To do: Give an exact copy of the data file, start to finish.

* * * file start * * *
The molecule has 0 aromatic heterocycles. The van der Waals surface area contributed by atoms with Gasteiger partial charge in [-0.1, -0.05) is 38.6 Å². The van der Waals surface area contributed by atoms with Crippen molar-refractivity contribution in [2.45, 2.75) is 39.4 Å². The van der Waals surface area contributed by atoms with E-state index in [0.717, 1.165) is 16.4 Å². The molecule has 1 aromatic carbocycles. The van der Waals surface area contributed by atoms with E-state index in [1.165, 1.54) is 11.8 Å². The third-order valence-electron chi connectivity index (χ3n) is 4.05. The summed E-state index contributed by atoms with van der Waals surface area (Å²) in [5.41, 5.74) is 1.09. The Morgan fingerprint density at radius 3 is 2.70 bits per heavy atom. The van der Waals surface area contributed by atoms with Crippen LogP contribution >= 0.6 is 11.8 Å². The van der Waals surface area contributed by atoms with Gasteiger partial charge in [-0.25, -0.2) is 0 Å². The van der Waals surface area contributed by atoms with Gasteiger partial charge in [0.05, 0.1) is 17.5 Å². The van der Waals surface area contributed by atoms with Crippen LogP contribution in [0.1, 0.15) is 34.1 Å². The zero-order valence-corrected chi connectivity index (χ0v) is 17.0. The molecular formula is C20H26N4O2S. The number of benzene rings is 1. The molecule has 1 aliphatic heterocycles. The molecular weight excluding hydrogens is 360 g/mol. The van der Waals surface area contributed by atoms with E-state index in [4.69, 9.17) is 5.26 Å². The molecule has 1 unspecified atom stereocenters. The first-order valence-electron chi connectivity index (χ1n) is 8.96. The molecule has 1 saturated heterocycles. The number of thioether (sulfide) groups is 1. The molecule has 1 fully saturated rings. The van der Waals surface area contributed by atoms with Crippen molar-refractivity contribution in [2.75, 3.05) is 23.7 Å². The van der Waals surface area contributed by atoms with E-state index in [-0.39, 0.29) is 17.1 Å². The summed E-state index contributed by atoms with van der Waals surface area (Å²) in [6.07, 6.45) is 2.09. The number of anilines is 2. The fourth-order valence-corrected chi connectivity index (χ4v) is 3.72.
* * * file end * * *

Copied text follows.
The molecule has 0 aromatic heterocycles. The van der Waals surface area contributed by atoms with Gasteiger partial charge in [-0.1, -0.05) is 38.6 Å². The van der Waals surface area contributed by atoms with Crippen molar-refractivity contribution in [2.45, 2.75) is 39.4 Å². The van der Waals surface area contributed by atoms with E-state index in [0.717, 1.165) is 16.4 Å². The molecule has 1 aromatic carbocycles. The van der Waals surface area contributed by atoms with E-state index in [1.165, 1.54) is 11.8 Å². The third-order valence-electron chi connectivity index (χ3n) is 4.05. The summed E-state index contributed by atoms with van der Waals surface area (Å²) in [5.41, 5.74) is 1.09. The Morgan fingerprint density at radius 3 is 2.70 bits per heavy atom. The van der Waals surface area contributed by atoms with Crippen LogP contribution >= 0.6 is 11.8 Å². The van der Waals surface area contributed by atoms with Gasteiger partial charge in [-0.25, -0.2) is 0 Å². The van der Waals surface area contributed by atoms with Gasteiger partial charge in [0.05, 0.1) is 17.5 Å². The van der Waals surface area contributed by atoms with Crippen LogP contribution in [0.1, 0.15) is 34.1 Å². The zero-order valence-corrected chi connectivity index (χ0v) is 17.0. The molecular formula is C20H26N4O2S. The number of benzene rings is 1. The molecule has 1 aliphatic heterocycles. The molecular weight excluding hydrogens is 360 g/mol. The van der Waals surface area contributed by atoms with E-state index in [4.69, 9.17) is 5.26 Å². The molecule has 1 unspecified atom stereocenters. The first-order valence-electron chi connectivity index (χ1n) is 8.96. The molecule has 1 saturated heterocycles. The number of thioether (sulfide) groups is 1. The molecule has 1 fully saturated rings. The van der Waals surface area contributed by atoms with Crippen molar-refractivity contribution in [2.75, 3.05) is 23.7 Å². The van der Waals surface area contributed by atoms with E-state index in [-0.39, 0.29) is 17.1 Å². The summed E-state index contributed by atoms with van der Waals surface area (Å²) in [6.07, 6.45) is 2.09. The number of anilines is 2. The fourth-order valence-corrected chi connectivity index (χ4v) is 3.72.